Lisa Marie Wheadon
2014 Zenodo  
Sexually transmitted infections (STIs) represent a significant public health and financial burden in the United States. The rate of STIs diagnosed in older populations has more than doubled in the past decade; however, the reason for this phenomenon is unclear. Adults are sexually active well into old age, yet many have never discussed sexual activity or received education about sexual health from a healthcare provider. Since a significant role of the nurse practitioner is to educate
more » ... and communities regarding health promotion and disease prevention, it is important to take a fresh look at what role nurse practitioners currently play in the prevention of STIs in older women and how they can become better advocates for this population. This study examined the relationship between a woman's age and whether a nurse practitioner provides education about prevention of STIs. Associated factors of gender, age, marital status, ethnicity, specialty, level of education, and years of experience of the nurse practitioner were examined as possible issues affecting sexual health care and education provided to women about prevention of STIs. Results indicated that the age of female patients significantly affected education about prevention of STIs. A bias exists related to education of sexual health for women ages 40 or more compared to women ages 20–39, suggesting that older women are less likely than younger women to receive preventative sexual education from nurse practitioners.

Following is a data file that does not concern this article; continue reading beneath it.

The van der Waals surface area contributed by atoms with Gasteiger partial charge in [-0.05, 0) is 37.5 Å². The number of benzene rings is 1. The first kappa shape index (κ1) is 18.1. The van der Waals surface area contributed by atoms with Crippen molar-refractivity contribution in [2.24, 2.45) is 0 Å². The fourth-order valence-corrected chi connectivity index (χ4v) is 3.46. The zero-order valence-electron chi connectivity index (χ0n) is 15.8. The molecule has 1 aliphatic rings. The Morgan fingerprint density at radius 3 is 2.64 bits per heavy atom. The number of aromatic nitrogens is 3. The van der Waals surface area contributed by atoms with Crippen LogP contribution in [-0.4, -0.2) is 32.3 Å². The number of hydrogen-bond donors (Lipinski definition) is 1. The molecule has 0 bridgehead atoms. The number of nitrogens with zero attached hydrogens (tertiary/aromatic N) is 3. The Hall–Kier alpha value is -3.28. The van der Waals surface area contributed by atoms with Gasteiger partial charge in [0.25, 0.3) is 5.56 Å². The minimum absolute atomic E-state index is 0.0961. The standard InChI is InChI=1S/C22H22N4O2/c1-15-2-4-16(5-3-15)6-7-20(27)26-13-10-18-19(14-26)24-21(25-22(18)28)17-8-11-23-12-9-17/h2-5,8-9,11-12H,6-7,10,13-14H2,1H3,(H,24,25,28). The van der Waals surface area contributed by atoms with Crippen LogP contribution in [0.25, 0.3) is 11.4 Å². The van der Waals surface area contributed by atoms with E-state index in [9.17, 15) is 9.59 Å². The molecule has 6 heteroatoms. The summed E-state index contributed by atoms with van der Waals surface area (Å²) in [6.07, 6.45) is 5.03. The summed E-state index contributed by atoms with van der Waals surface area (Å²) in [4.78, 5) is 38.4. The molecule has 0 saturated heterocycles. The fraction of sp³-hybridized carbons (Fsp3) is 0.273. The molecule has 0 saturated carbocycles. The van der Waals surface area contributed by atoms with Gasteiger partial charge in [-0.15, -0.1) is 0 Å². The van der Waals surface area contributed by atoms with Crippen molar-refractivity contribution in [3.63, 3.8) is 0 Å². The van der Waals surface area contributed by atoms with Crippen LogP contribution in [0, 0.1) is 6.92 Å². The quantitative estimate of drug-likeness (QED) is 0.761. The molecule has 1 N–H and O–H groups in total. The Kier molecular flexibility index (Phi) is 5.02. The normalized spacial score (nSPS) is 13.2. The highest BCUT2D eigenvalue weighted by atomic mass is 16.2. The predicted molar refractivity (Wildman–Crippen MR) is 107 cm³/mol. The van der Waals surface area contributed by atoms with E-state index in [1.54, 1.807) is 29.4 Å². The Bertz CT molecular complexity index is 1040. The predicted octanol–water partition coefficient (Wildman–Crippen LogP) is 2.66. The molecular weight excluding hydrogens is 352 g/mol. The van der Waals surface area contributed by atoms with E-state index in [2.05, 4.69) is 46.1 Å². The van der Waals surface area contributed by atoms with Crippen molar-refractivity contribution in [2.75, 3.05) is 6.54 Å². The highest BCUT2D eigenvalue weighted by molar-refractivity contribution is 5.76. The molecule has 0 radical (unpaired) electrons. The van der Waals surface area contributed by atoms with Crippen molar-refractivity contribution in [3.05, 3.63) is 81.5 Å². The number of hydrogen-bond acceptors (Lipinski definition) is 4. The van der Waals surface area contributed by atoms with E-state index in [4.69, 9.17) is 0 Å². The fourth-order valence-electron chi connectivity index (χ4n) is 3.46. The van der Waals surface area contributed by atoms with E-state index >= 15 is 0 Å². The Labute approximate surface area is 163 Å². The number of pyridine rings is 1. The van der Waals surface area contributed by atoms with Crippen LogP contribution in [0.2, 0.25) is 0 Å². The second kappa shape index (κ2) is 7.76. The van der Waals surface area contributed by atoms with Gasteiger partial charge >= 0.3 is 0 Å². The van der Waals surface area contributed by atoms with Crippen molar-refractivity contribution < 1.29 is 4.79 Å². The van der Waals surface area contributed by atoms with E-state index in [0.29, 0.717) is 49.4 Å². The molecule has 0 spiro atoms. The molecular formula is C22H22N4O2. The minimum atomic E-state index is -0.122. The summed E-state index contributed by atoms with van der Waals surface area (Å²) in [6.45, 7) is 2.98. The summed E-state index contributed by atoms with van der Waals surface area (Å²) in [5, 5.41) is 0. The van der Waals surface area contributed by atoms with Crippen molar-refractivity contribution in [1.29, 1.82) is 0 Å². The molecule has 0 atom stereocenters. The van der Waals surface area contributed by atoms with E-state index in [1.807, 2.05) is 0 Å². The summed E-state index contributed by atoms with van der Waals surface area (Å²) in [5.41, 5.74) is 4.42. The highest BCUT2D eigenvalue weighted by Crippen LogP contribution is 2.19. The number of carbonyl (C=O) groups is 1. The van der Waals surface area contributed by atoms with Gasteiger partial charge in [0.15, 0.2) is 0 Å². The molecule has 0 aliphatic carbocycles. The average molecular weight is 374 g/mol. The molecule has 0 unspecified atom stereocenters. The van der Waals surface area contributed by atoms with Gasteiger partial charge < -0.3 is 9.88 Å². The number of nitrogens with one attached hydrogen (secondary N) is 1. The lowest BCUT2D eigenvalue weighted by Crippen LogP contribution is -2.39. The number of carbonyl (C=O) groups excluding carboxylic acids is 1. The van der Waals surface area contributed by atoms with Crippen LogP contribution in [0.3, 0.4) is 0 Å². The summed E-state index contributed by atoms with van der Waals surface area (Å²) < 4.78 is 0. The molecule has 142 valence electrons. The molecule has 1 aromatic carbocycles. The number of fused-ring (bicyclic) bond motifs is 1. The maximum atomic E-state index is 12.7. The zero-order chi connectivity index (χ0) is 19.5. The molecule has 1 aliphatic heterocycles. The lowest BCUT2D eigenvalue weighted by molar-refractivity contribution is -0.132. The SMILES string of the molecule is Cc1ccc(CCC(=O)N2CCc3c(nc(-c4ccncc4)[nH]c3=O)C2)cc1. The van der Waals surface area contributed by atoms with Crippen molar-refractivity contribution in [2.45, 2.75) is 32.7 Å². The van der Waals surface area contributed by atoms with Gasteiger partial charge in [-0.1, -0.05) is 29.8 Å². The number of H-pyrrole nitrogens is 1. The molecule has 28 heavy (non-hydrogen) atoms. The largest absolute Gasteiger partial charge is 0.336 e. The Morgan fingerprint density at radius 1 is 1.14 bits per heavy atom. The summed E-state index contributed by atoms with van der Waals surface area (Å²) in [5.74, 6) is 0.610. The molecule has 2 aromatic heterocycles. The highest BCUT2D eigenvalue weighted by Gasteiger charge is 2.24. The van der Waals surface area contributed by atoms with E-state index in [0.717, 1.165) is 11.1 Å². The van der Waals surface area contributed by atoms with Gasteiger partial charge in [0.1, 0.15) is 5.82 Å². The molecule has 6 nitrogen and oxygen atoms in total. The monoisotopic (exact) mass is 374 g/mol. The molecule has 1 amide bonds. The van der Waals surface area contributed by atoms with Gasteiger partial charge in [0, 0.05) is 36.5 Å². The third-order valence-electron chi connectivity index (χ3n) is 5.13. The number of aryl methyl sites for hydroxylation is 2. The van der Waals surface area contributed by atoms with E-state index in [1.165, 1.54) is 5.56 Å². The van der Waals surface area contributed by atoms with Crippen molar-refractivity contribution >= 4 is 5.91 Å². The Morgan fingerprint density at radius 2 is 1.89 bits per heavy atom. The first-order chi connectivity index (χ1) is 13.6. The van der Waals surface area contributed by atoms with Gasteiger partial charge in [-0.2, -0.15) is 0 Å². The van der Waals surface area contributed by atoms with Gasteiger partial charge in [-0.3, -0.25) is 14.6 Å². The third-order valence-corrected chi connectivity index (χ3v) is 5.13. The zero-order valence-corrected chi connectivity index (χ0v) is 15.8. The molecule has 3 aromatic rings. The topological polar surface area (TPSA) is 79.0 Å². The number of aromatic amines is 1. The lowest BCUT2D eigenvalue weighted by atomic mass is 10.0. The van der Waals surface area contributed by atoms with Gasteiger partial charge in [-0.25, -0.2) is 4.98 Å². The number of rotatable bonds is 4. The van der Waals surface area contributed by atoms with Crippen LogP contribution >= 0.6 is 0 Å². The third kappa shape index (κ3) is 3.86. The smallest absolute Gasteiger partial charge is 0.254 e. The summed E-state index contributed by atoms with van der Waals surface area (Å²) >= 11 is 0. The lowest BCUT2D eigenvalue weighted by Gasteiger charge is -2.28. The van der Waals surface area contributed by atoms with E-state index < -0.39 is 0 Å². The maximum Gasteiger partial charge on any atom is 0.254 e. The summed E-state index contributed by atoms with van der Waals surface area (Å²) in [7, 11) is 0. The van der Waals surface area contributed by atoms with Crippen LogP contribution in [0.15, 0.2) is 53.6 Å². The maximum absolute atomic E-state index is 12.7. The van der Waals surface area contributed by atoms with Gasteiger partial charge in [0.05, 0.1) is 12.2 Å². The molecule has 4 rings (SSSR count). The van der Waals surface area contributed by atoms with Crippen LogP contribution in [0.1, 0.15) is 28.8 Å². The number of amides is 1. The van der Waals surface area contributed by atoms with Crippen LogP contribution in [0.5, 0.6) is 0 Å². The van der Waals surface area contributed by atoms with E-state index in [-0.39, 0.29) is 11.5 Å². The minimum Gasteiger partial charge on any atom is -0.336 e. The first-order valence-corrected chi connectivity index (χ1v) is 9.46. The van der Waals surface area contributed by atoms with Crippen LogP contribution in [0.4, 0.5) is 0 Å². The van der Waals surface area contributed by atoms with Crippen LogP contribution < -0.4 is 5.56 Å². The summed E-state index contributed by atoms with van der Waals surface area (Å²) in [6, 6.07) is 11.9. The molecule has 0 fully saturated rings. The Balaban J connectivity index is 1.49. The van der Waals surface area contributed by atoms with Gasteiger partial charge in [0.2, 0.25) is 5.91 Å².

doi:10.5281/zenodo.4427583 fatcat:jzmwdbypkjfnvdk2vjw6a3ymsq